Another area of current research focuses on theories of market formation and the processes whereby markets are assembled and contested. Of particular interest is the marketisation of water or the ways in which water becomes a ‘market thing’ or good. While these dynamics are very clear in relation to bottled water with the use of branding, packaging, ‘hydration science’ and more, when it comes to the tap, market dynamics are more complex. Here we are seeing the rise of hybrid assemblages where public and corporate partnerships are normalised. Gay is investigating how these new forms of provision generate complex intersections between markets and publics and reconfigure what we understand by concepts like biological citizenship. A preliminary account of this research has been published as ‘Packaging water: plastic bottles as market and public devices’ in Economy and Society (2011).
Gay is also collaborating with Dr Morgan Richards, Postdoctoral Research Fellow at CCCS on a project entitled ‘Screen Animals’: a major study of the evolution, impacts and changing production contexts of Australian wildlife documentary.


2013 - 2015
'Making Animals Public: The Changing Role of the Australian Broadcasting Corporation in Building Public Value and Interest in Wildlife Documentary’, ARC Linkage with Dr Morgan Richards and ABC Television.

2013 - 2016
'The skin of commerce: the role of plastic packaging in the construction of food security, waste and consumer activism in Australia', ARC Discovery Grant with Dr Andrea Westermann (University of Zurich).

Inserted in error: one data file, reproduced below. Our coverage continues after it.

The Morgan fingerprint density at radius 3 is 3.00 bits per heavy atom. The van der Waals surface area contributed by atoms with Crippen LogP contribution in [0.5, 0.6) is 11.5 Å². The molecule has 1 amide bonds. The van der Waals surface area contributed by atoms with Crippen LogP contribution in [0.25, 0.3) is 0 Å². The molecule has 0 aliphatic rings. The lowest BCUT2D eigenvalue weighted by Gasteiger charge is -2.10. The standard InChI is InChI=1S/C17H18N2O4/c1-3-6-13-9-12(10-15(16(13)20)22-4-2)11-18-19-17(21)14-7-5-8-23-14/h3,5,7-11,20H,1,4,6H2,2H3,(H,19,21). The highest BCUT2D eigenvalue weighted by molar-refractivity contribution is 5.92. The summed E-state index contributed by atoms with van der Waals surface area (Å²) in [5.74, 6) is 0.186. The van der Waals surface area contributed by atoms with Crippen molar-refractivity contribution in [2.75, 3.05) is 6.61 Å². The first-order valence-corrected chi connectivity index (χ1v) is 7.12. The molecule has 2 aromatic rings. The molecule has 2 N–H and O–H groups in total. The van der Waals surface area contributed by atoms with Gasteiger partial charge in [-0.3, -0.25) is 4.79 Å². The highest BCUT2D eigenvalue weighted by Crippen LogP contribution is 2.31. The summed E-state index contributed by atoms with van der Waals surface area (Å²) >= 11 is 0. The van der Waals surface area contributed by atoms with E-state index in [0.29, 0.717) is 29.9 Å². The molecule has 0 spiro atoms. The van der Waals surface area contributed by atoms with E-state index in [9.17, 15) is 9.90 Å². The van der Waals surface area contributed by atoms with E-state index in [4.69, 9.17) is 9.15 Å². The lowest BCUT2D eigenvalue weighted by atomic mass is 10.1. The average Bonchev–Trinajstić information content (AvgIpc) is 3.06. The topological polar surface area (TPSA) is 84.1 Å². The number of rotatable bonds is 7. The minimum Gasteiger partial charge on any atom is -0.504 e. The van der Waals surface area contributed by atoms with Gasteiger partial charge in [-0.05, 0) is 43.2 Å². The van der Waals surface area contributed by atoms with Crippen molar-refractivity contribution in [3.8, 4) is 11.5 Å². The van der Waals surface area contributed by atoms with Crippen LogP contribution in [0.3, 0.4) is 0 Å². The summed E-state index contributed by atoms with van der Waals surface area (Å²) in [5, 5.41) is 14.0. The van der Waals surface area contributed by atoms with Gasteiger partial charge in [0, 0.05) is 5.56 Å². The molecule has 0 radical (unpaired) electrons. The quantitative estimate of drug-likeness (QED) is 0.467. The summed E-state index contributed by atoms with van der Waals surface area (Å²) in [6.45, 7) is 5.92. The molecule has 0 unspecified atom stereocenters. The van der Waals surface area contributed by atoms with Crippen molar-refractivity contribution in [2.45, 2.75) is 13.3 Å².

2008 – 2011 
‘From the Tap to the Bottle: an international study of the social and material life of bottled water’, ARC Discovery Grant with Dr Kane Race (University of Sydney) and Dr Emily Potter (Deakin University).
2004 – 2007 
‘SBS and Australian Cultural Democracy: Evolution, Uses and Innovation’, ARC Linkage with Prof Ien Ang (University of Western Sydney) and SBS. 


Plastic Water (under contract with MIT Press)
2008 (co-authored with Ien Ang and Lamia Dabboussy) The SBS Story: the challenge of cultural diversity UNSW Press, Sydney.
2006 The Ethics of Waste Rowman & Littlefield, US. 
2013 'Enacting public value on the ABC's Q and A: From normative to performative approaches' Media International Australia Issue 146.
2013 (with Maureen Burns) 'Investigating public service media as hybrid arrangements' Media International Australia Issue 146.
2011 ‘Packaging water: plastic bottles as market and public devices’ Economy and Society.
2009 ‘More-than-Human Politics: the case of plastic bags’ Australian Humanities Review Issue 46.
2009 ‘The Politics Bottled Water’ Journal of Cultural Economy 2: 1.
2007 ‘Waste in Sydney – unwelcome returns’ Proceedings of the Modern Languages Association Vol 122, No 4, March.